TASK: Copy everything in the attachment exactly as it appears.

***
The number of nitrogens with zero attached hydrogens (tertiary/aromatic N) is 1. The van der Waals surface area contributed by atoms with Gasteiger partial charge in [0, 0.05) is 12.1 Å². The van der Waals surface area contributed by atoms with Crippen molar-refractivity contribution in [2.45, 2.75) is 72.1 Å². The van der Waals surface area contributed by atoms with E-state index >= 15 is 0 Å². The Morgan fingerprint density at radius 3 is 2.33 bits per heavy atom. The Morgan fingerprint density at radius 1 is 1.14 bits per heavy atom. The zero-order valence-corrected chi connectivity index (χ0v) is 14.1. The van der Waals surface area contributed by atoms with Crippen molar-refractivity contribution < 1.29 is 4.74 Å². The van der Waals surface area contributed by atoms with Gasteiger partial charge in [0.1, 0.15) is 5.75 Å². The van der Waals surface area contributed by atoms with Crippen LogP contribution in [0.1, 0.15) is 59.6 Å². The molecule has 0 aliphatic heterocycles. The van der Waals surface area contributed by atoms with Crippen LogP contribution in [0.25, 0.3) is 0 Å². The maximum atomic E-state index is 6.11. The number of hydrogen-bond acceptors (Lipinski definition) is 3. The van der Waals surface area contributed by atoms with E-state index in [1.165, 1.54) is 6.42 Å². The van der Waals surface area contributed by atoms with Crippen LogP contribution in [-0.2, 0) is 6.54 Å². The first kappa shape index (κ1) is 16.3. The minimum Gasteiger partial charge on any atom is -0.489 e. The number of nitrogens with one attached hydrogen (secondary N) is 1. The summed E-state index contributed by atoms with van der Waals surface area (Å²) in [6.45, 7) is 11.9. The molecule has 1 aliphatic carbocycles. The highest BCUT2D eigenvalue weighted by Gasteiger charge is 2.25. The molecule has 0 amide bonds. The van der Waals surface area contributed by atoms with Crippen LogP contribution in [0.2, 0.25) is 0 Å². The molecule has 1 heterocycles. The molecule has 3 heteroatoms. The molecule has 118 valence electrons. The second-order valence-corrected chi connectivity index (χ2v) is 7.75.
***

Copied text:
The number of nitrogens with zero attached hydrogens (tertiary/aromatic N) is 1. The van der Waals surface area contributed by atoms with Gasteiger partial charge in [0, 0.05) is 12.1 Å². The van der Waals surface area contributed by atoms with Crippen molar-refractivity contribution in [2.45, 2.75) is 72.1 Å². The van der Waals surface area contributed by atoms with E-state index >= 15 is 0 Å². The Morgan fingerprint density at radius 3 is 2.33 bits per heavy atom. The Morgan fingerprint density at radius 1 is 1.14 bits per heavy atom. The zero-order valence-corrected chi connectivity index (χ0v) is 14.1. The van der Waals surface area contributed by atoms with Crippen molar-refractivity contribution < 1.29 is 4.74 Å². The van der Waals surface area contributed by atoms with Gasteiger partial charge in [0.1, 0.15) is 5.75 Å². The van der Waals surface area contributed by atoms with Crippen LogP contribution in [0.1, 0.15) is 59.6 Å². The molecule has 0 aliphatic heterocycles. The van der Waals surface area contributed by atoms with Crippen LogP contribution in [0.25, 0.3) is 0 Å². The maximum atomic E-state index is 6.11. The number of hydrogen-bond acceptors (Lipinski definition) is 3. The van der Waals surface area contributed by atoms with E-state index in [1.165, 1.54) is 6.42 Å². The van der Waals surface area contributed by atoms with Crippen LogP contribution in [-0.2, 0) is 6.54 Å². The first kappa shape index (κ1) is 16.3. The minimum Gasteiger partial charge on any atom is -0.489 e. The number of nitrogens with one attached hydrogen (secondary N) is 1. The summed E-state index contributed by atoms with van der Waals surface area (Å²) in [6.45, 7) is 11.9. The molecule has 1 aliphatic carbocycles. The highest BCUT2D eigenvalue weighted by Gasteiger charge is 2.25. The molecule has 0 amide bonds. The van der Waals surface area contributed by atoms with Crippen LogP contribution in [0.2, 0.25) is 0 Å². The molecule has 1 heterocycles. The molecule has 3 heteroatoms. The molecule has 118 valence electrons. The second-order valence-corrected chi connectivity index (χ2v) is 7.75.